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Percentage of Bachelor's degrees conferred to women in the U.S.A., by major (1970-2012) Source

In the United States, for most majors, the proportion of women either increased or stayed static. By contrast, the proportion of women in computer science declined from a peak of 37% in 1983 to now being in the high teens. What caused this decline?

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    $\begingroup$ I'm not sure that this is a question about the history of science; it may be more of a sociological question. Perhaps we could have a discussion about it, either in chat or on meta. In particular, I think it may be a better fit for Academia $\endgroup$ – Danu Dec 12 '14 at 22:09
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    $\begingroup$ I have a hunch this effect can be partly traced back to China. $\endgroup$ – David H Dec 12 '14 at 22:47
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    $\begingroup$ Is this really a question about history of science and math? $\endgroup$ – Alexandre Eremenko Dec 12 '14 at 23:18
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    $\begingroup$ I would like to remind you all that, if you think this question is off-topic, it is encouraged that you vote to close (I'm not saying you should vote, I'm saying you should vote if you think it's off-topic). This type of community moderation is vital to the SE-model. $\endgroup$ – Danu Dec 13 '14 at 9:37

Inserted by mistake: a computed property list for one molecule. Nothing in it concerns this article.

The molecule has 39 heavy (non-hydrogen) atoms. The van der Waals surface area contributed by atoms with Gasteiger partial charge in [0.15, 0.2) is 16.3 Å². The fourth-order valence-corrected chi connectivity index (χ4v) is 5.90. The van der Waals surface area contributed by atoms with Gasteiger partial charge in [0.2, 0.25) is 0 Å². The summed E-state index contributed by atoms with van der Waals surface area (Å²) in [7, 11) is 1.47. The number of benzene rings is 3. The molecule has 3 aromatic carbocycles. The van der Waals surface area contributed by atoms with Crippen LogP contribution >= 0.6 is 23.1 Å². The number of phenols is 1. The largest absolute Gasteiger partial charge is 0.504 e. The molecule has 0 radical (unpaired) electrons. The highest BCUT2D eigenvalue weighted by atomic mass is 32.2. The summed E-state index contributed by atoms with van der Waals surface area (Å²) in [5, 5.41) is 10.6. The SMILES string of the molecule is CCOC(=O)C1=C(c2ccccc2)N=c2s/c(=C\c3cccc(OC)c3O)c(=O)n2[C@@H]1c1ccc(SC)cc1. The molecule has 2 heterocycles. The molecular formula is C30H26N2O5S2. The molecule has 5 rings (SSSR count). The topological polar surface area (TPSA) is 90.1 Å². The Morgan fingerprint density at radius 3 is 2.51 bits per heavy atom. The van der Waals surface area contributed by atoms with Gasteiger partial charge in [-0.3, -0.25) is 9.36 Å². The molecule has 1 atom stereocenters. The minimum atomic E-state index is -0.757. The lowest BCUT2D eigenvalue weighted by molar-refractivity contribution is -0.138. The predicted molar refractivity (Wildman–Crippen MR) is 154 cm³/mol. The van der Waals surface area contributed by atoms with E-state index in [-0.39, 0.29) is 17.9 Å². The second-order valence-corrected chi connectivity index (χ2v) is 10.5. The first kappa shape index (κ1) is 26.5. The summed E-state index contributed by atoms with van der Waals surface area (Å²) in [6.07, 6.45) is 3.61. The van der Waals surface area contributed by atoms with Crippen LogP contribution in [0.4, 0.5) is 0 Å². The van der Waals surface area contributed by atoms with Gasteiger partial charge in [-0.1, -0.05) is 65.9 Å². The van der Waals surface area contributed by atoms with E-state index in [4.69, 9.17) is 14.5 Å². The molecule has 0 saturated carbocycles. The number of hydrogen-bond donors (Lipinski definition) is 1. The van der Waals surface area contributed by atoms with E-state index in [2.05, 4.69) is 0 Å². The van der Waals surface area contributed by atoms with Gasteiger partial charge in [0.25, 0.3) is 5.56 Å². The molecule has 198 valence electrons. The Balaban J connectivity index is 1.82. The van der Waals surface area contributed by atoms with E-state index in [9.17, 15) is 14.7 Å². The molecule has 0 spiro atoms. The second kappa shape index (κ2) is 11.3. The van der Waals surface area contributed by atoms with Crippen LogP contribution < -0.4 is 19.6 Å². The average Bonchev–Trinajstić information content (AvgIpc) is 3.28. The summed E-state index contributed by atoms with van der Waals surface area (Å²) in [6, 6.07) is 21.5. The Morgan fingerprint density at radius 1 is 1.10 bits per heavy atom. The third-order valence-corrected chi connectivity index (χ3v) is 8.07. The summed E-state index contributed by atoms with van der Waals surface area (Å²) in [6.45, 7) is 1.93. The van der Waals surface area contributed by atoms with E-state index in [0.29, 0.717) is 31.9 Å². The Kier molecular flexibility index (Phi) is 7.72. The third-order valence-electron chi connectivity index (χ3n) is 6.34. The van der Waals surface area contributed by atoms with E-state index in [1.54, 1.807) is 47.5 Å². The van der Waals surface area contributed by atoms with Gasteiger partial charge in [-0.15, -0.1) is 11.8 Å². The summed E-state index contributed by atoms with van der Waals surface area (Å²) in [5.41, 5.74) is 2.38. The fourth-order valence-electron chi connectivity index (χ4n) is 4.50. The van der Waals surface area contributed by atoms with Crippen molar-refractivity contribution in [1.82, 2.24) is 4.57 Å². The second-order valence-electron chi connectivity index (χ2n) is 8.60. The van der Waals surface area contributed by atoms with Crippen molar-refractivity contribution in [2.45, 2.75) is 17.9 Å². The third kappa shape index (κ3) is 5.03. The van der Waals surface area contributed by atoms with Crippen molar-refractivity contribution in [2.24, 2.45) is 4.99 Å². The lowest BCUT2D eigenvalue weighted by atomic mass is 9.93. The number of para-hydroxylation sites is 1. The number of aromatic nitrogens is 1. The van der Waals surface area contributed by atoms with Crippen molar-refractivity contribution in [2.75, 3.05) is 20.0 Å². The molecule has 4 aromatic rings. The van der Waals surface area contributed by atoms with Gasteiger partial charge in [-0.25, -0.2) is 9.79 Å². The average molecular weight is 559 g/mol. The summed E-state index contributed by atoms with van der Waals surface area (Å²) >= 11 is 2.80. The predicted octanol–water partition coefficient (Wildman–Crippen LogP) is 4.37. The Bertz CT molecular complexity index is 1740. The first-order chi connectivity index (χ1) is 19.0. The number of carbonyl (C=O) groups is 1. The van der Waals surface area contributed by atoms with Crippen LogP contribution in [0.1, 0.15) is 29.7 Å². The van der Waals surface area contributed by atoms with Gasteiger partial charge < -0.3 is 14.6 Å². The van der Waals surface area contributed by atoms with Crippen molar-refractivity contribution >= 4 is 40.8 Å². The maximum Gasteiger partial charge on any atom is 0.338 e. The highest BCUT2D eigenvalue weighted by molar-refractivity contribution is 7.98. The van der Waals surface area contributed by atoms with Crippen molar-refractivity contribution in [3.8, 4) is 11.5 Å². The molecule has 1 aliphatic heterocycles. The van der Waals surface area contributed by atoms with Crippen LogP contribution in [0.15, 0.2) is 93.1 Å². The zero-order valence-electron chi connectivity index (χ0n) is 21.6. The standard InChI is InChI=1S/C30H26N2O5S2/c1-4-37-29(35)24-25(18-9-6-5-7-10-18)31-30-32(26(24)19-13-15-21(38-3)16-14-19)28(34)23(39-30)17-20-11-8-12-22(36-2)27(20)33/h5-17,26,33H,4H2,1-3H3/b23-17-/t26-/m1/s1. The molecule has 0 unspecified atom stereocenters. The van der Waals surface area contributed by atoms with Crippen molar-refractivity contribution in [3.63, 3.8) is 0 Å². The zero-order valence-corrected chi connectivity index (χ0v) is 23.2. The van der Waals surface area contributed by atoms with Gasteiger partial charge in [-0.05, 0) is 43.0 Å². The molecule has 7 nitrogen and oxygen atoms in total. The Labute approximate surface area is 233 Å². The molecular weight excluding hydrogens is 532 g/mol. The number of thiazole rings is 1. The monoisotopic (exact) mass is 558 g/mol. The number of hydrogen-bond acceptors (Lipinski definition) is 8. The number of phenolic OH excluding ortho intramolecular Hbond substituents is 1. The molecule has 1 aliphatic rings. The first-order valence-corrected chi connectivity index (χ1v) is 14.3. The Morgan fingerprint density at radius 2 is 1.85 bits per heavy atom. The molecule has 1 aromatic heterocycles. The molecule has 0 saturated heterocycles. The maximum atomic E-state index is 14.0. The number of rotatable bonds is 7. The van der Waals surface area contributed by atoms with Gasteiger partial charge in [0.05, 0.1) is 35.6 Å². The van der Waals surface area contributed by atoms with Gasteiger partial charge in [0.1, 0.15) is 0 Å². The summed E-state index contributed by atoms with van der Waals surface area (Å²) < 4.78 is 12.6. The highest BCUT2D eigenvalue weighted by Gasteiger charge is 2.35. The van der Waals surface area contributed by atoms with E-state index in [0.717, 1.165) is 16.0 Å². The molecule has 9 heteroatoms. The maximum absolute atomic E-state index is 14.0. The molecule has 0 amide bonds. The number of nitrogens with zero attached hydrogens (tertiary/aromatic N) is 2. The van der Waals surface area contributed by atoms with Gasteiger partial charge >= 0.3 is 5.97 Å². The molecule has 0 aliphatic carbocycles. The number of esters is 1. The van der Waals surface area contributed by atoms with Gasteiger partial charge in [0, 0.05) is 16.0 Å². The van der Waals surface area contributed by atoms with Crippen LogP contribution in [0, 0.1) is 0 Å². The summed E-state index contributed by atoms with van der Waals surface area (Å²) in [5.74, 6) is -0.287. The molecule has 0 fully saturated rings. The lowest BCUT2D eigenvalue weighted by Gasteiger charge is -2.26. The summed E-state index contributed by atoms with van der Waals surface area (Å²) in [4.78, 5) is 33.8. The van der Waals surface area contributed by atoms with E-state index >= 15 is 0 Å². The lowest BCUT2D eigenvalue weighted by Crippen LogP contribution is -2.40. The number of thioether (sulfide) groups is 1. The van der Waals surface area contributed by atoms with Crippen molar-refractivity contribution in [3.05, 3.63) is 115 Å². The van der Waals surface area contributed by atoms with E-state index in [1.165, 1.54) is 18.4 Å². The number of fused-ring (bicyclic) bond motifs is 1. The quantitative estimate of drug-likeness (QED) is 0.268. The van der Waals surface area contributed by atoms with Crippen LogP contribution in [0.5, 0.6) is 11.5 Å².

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    $\begingroup$ @J.W.Perry That would actually be incredibly easy question to answer if you were to restrict attention to just CS degrees being obtained from Caltech and MIT. 1970 was "the year the aliens invaded", when Caltech first opened admissions to females. MIT followed suit the next year. This spike in female admittance then naturally leads to a spike in female degree recipients 4-5 years later. ;) $\endgroup$ – David H Dec 13 '14 at 12:37

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